The answer is yes, according to Fleetsolve CEO Keith O’Connor, and RMB Energie CEO Henning Brake, who joined a panel discussion at the Installer Show to tackle the challenges facing today’s energy managers.

Keith and Henning discussed the opportunities and challenges of the energy transition – and how combined heat and power (CHP) can play a role in delivering clean, resilient, and futureproof power.  Here we’ve rounded up the top 7 takeaways from the session.

  1. Futureproof your energy supply – it’s a volatile market

“Customers are seeing challenges around the risks of relying on natural gas, particularly in light of Russia’s invasion of Ukraine.” said Henning. “Gas is still available, but it’s clear that customers want to futureproof their supply by diversifying.”

Henning advised that other fuels should be on the table if organisations want to manage the risk of low supply.  “That’s where CHP units come in – they operate on multi-fuels. If there is no natural gas, you can use syn-gas, LPG, rDME or hydrogen,” he said. “The important thing is that it is independent from the grid. And it also integrates with battery storage, so that you can store energy if you don’t need it”.

  1. Technology providers need to collaborate, not compete.  

“Ten years ago we were just talking about the benefits of CHP as a standalone system,” said Keith. “Now we are talking about integrating it with other onsite renewables. That’s how you achieve the best decarbonisation outcome.” 

Keith gave the example of South-West College in Northern Ireland, which has adopted a combined system using all types of technology: biofuel micro-CHP, solar PV, heat pumps and battery storage within a Passivhaus design. The result is that the campus is only consuming a small amount of grid energy, protecting it from volatile grid prices as well as vastly reducing its carbon footprint. “It’s about bringing it what’s best, rather than relying on just one machine. Micro-CHP is the heart, providing a resilient source of heat and power, but you don’t want to run the engine when you don’t need to. Other technology fills the gaps where appropriate.”

For it to work, it’s important that specifiers take a holistic approach to specification, and involve technology providers at the initial planning stage, for a consultative and collaborative approach.

  1. Don’t dismiss gas just yet – we’re not ready for electrification!

“Natural gas is demonised. But the reality is, it will still be around for up to the next ten years,” said Keith.  “Electrification is the buzz word, and it’s absolutely where we need to get to, but people are over-accelerating reality. It is the future but only when we can address grid capacity constraints. We need to manage the transition, and we need government frameworks to help.”

The solution lies in reliable onsite generation. Keith cited the example of a bus provider that has electrified its fleet but can’t use grid electricity due to the increased load. “At the depot, there isn’t enough power to charge all the vehicles. So here we’re using multiple micro-CHPs and multiple batteries. They link with solar PV to manage the final output and requirement.”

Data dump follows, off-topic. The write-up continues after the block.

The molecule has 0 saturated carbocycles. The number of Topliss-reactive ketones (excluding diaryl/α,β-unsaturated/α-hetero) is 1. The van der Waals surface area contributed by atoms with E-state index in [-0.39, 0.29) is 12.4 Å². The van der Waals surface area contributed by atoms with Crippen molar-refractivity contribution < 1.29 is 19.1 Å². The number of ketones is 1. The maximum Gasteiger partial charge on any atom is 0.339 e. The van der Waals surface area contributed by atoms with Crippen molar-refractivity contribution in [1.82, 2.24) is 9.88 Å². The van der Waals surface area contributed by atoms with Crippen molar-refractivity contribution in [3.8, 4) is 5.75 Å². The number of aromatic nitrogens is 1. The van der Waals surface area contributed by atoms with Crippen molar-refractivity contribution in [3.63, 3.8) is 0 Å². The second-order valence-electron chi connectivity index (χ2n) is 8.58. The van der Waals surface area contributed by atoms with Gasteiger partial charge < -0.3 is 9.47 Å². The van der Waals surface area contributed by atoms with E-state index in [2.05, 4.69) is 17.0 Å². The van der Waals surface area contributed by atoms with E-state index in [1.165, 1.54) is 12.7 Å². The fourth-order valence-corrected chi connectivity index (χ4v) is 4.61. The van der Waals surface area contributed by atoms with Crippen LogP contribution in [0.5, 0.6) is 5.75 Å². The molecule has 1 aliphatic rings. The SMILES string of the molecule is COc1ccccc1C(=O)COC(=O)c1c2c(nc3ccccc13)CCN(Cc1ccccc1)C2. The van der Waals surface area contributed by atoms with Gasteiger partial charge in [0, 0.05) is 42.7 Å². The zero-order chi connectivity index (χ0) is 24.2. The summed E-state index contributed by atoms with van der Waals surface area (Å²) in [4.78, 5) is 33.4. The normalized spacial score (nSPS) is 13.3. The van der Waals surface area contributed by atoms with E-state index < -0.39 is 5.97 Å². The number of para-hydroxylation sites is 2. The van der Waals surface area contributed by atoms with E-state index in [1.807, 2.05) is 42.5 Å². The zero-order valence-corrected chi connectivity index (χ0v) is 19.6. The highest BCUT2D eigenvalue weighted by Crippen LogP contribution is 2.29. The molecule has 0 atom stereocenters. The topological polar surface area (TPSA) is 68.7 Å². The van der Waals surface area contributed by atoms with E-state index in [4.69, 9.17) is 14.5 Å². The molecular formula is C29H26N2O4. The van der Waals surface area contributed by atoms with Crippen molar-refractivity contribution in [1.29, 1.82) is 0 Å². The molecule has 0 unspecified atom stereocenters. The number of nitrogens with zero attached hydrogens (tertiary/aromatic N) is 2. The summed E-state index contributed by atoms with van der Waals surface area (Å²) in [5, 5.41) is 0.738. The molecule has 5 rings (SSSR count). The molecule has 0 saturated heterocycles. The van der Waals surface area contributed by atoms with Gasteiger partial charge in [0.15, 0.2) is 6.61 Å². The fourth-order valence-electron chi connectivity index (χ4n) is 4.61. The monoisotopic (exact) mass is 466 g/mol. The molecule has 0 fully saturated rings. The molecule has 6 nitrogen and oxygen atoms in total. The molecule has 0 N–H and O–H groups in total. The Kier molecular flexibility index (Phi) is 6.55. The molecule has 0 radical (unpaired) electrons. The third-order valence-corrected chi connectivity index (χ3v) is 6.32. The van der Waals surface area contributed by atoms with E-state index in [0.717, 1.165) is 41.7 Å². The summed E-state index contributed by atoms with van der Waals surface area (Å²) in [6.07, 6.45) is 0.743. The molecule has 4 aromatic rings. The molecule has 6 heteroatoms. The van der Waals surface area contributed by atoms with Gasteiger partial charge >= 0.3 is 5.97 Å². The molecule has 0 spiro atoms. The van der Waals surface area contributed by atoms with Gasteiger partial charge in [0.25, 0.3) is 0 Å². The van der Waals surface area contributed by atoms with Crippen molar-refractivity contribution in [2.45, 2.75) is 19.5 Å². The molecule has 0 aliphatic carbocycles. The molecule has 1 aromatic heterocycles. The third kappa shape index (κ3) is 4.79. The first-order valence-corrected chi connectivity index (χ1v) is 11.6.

1. Renewables and energy security aren’t mutually exclusive.

Henning discussed the benefits of micro-CHP as an off-grid power source. “CHP has a ‘black start’ – meaning that it can run when there’s no grid electricity,” he said. “We are working with a dental practice that performs a lot of surgeries. They need to know that they can complete the surgery even without power. It’s the same with hospitals, on a larger scale.”

The commercial case stacks up, too. “Our micro-CHP Neotower has over 100% efficiency, so it generates energy at a much lower cost than the grid,” said Henning. “And of course, the waste heat is free and can be used for space heating, so there are cost savings there too. Companies can use this ROI to justify Capex spend, or there are funding options too.”

  1. Don’t forget demand reduction.

Energy efficiency is crucial for the energy transition, a point that that the panellists drove home.

Keith said, “REDUCE is the key word – how much can we reduce our energy demand before we even start? Think about energy efficient lighting, insulation, behaviour change, occupancy sensors etc. Only then should you think about CHP or other renewables, and their role in providing the power.”

  1. Hydrogen WILL have its place – but it’s not the silver bullet.

Keith sees a key role for hydrogen in decarbonising heavy industry and transport, alongside blending it with natural gas for onsite heating. “It’s not the silver bullet, but it will be a collaboration fuel,” he said. “It’s a carrier of energy, and we need to learn how to use excess renewable energy to generate hydrogen.”

Henning cited possible scenarios for local hydrogen production using solar PV and an electrolyser. “If you could produce hydrogen when the sun is shining, and then store it, then it opens up more opportunities for hydrogen,” he said.

Keith agreed. “In North Wales they are trialling hydrogen production using rainwater – this sort of innovation is one to watch.”

  1. Perfect is the enemy of good. So just get started.

Henning closed the session with some advice. “You don’t have to do everything at once – but CHP will futureproof your journey. Even if it is initially fuelled with natural gas, you are already making huge energy efficiency gains as the electricity is produced onsite with no losses, and the heat produced is not wasted, but is used for your heating. You can then move towards cleaner fuels such as hydrogen or biofuel at a later date, and integrate it with other onsite renewables as you get the funding. You won’t decarbonise your estate overnight – but the important thing is to just get started.”

Do you have an energy security or onsite decarbonisation challenge? Get in touch with us at for advice on how Combined Heat and Power could help you and your business.